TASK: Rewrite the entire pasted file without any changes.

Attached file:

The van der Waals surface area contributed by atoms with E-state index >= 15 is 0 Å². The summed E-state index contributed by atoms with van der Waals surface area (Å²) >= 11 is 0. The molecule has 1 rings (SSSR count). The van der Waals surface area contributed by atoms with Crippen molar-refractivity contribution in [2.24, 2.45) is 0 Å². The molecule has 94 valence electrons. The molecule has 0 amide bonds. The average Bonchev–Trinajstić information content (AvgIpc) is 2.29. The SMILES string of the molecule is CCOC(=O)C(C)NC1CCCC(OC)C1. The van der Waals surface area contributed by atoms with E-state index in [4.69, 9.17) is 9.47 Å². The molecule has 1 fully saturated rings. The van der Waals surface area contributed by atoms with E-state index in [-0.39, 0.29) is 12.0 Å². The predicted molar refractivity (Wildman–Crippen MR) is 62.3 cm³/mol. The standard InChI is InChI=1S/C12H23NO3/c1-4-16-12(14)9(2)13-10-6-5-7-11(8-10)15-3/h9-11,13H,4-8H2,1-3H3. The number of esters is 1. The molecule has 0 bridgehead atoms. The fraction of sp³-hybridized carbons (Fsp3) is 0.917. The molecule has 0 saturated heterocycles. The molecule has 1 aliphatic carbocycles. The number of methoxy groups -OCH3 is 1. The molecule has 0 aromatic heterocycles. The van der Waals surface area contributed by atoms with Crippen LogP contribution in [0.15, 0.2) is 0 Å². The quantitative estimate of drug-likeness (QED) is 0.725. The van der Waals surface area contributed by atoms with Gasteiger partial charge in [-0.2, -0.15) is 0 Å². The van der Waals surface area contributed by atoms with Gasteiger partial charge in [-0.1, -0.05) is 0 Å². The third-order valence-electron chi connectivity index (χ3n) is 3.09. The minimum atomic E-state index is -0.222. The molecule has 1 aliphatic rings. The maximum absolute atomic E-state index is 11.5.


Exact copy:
The van der Waals surface area contributed by atoms with E-state index >= 15 is 0 Å². The summed E-state index contributed by atoms with van der Waals surface area (Å²) >= 11 is 0. The molecule has 1 rings (SSSR count). The van der Waals surface area contributed by atoms with Crippen molar-refractivity contribution in [2.24, 2.45) is 0 Å². The molecule has 94 valence electrons. The molecule has 0 amide bonds. The average Bonchev–Trinajstić information content (AvgIpc) is 2.29. The SMILES string of the molecule is CCOC(=O)C(C)NC1CCCC(OC)C1. The van der Waals surface area contributed by atoms with E-state index in [4.69, 9.17) is 9.47 Å². The molecule has 1 fully saturated rings. The van der Waals surface area contributed by atoms with E-state index in [-0.39, 0.29) is 12.0 Å². The predicted molar refractivity (Wildman–Crippen MR) is 62.3 cm³/mol. The standard InChI is InChI=1S/C12H23NO3/c1-4-16-12(14)9(2)13-10-6-5-7-11(8-10)15-3/h9-11,13H,4-8H2,1-3H3. The number of esters is 1. The molecule has 0 bridgehead atoms. The fraction of sp³-hybridized carbons (Fsp3) is 0.917. The molecule has 0 saturated heterocycles. The molecule has 1 aliphatic carbocycles. The number of methoxy groups -OCH3 is 1. The molecule has 0 aromatic heterocycles. The van der Waals surface area contributed by atoms with Crippen LogP contribution in [0.15, 0.2) is 0 Å². The quantitative estimate of drug-likeness (QED) is 0.725. The van der Waals surface area contributed by atoms with Gasteiger partial charge in [-0.2, -0.15) is 0 Å². The van der Waals surface area contributed by atoms with Gasteiger partial charge in [-0.1, -0.05) is 0 Å². The third-order valence-electron chi connectivity index (χ3n) is 3.09. The minimum atomic E-state index is -0.222. The molecule has 1 aliphatic rings. The maximum absolute atomic E-state index is 11.5.